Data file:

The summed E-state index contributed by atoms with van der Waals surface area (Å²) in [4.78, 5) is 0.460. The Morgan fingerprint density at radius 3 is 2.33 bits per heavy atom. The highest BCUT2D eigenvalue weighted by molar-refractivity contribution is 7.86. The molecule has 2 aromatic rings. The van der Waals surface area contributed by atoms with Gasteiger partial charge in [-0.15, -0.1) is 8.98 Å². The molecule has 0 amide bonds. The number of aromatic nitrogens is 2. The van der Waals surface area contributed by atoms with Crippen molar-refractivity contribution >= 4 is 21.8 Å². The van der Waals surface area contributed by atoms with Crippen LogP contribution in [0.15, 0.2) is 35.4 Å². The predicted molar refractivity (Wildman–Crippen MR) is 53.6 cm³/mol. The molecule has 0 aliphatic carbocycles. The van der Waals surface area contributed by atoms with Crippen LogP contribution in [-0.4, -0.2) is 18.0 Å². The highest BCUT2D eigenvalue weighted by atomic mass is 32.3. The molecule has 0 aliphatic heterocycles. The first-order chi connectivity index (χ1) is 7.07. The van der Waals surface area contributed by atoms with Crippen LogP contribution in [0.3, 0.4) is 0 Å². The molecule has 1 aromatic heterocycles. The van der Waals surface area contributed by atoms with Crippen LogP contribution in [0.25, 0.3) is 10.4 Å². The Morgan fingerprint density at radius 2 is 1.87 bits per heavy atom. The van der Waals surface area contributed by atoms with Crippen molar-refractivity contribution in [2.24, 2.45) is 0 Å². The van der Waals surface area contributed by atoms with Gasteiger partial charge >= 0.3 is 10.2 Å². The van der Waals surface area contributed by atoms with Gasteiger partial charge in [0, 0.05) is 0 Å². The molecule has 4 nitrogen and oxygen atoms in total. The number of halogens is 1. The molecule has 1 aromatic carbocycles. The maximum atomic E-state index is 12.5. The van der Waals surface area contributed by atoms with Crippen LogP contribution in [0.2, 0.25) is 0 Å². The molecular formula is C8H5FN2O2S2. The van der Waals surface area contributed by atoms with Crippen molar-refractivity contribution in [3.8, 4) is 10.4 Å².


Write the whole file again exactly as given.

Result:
The summed E-state index contributed by atoms with van der Waals surface area (Å²) in [4.78, 5) is 0.460. The Morgan fingerprint density at radius 3 is 2.33 bits per heavy atom. The highest BCUT2D eigenvalue weighted by molar-refractivity contribution is 7.86. The molecule has 2 aromatic rings. The van der Waals surface area contributed by atoms with Gasteiger partial charge in [-0.15, -0.1) is 8.98 Å². The molecule has 0 amide bonds. The number of aromatic nitrogens is 2. The van der Waals surface area contributed by atoms with Crippen molar-refractivity contribution >= 4 is 21.8 Å². The van der Waals surface area contributed by atoms with Crippen LogP contribution in [0.15, 0.2) is 35.4 Å². The predicted molar refractivity (Wildman–Crippen MR) is 53.6 cm³/mol. The molecule has 0 aliphatic carbocycles. The van der Waals surface area contributed by atoms with Crippen LogP contribution in [-0.4, -0.2) is 18.0 Å². The highest BCUT2D eigenvalue weighted by atomic mass is 32.3. The molecule has 0 aliphatic heterocycles. The first-order chi connectivity index (χ1) is 7.07. The van der Waals surface area contributed by atoms with Crippen LogP contribution in [0.3, 0.4) is 0 Å². The molecule has 1 aromatic heterocycles. The van der Waals surface area contributed by atoms with Crippen LogP contribution in [0.25, 0.3) is 10.4 Å². The Morgan fingerprint density at radius 2 is 1.87 bits per heavy atom. The van der Waals surface area contributed by atoms with Crippen molar-refractivity contribution in [2.24, 2.45) is 0 Å². The van der Waals surface area contributed by atoms with Gasteiger partial charge >= 0.3 is 10.2 Å². The van der Waals surface area contributed by atoms with Gasteiger partial charge in [0, 0.05) is 0 Å². The molecule has 4 nitrogen and oxygen atoms in total. The number of halogens is 1. The molecule has 1 aromatic carbocycles. The maximum atomic E-state index is 12.5. The van der Waals surface area contributed by atoms with Crippen LogP contribution in [0.2, 0.25) is 0 Å². The molecular formula is C8H5FN2O2S2. The van der Waals surface area contributed by atoms with Crippen molar-refractivity contribution in [3.8, 4) is 10.4 Å².